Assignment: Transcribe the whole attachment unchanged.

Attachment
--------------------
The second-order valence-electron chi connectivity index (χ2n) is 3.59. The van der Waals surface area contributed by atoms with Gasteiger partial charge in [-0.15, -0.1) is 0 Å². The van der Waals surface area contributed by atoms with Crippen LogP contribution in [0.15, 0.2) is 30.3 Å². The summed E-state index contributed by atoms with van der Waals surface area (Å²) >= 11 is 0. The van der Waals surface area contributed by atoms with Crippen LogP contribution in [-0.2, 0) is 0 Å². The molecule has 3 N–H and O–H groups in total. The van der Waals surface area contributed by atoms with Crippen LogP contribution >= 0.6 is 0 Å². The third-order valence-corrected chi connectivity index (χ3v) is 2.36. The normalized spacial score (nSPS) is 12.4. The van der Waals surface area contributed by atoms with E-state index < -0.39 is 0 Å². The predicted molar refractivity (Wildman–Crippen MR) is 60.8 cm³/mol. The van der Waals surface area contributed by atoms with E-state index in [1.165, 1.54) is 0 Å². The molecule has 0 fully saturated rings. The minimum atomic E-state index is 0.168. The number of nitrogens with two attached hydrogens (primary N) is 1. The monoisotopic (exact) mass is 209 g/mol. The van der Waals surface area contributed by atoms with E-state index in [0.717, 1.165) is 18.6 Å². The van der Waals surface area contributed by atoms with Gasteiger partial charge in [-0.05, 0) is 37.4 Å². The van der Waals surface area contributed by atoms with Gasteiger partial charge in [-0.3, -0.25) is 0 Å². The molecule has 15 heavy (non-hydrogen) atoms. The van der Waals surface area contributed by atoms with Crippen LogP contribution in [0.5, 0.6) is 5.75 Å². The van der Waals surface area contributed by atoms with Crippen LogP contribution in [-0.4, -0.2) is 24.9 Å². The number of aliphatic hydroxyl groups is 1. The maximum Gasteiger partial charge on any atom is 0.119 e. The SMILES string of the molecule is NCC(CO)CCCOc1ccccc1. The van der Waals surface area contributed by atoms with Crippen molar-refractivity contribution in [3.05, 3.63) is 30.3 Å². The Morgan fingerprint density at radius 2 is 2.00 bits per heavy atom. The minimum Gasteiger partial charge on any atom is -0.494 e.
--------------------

The second-order valence-electron chi connectivity index (χ2n) is 3.59. The van der Waals surface area contributed by atoms with Gasteiger partial charge in [-0.15, -0.1) is 0 Å². The van der Waals surface area contributed by atoms with Crippen LogP contribution in [0.15, 0.2) is 30.3 Å². The summed E-state index contributed by atoms with van der Waals surface area (Å²) >= 11 is 0. The van der Waals surface area contributed by atoms with Crippen LogP contribution in [-0.2, 0) is 0 Å². The molecule has 3 N–H and O–H groups in total. The van der Waals surface area contributed by atoms with Crippen LogP contribution >= 0.6 is 0 Å². The third-order valence-corrected chi connectivity index (χ3v) is 2.36. The normalized spacial score (nSPS) is 12.4. The van der Waals surface area contributed by atoms with E-state index < -0.39 is 0 Å². The predicted molar refractivity (Wildman–Crippen MR) is 60.8 cm³/mol. The van der Waals surface area contributed by atoms with E-state index in [1.165, 1.54) is 0 Å². The molecule has 0 fully saturated rings. The minimum atomic E-state index is 0.168. The number of nitrogens with two attached hydrogens (primary N) is 1. The monoisotopic (exact) mass is 209 g/mol. The van der Waals surface area contributed by atoms with E-state index in [0.717, 1.165) is 18.6 Å². The van der Waals surface area contributed by atoms with Gasteiger partial charge in [-0.05, 0) is 37.4 Å². The van der Waals surface area contributed by atoms with Gasteiger partial charge in [-0.3, -0.25) is 0 Å². The molecule has 15 heavy (non-hydrogen) atoms. The van der Waals surface area contributed by atoms with Crippen LogP contribution in [0.5, 0.6) is 5.75 Å². The van der Waals surface area contributed by atoms with Crippen LogP contribution in [-0.4, -0.2) is 24.9 Å². The number of aliphatic hydroxyl groups is 1. The maximum Gasteiger partial charge on any atom is 0.119 e. The SMILES string of the molecule is NCC(CO)CCCOc1ccccc1. The van der Waals surface area contributed by atoms with Crippen molar-refractivity contribution in [3.05, 3.63) is 30.3 Å². The Morgan fingerprint density at radius 2 is 2.00 bits per heavy atom. The minimum Gasteiger partial charge on any atom is -0.494 e.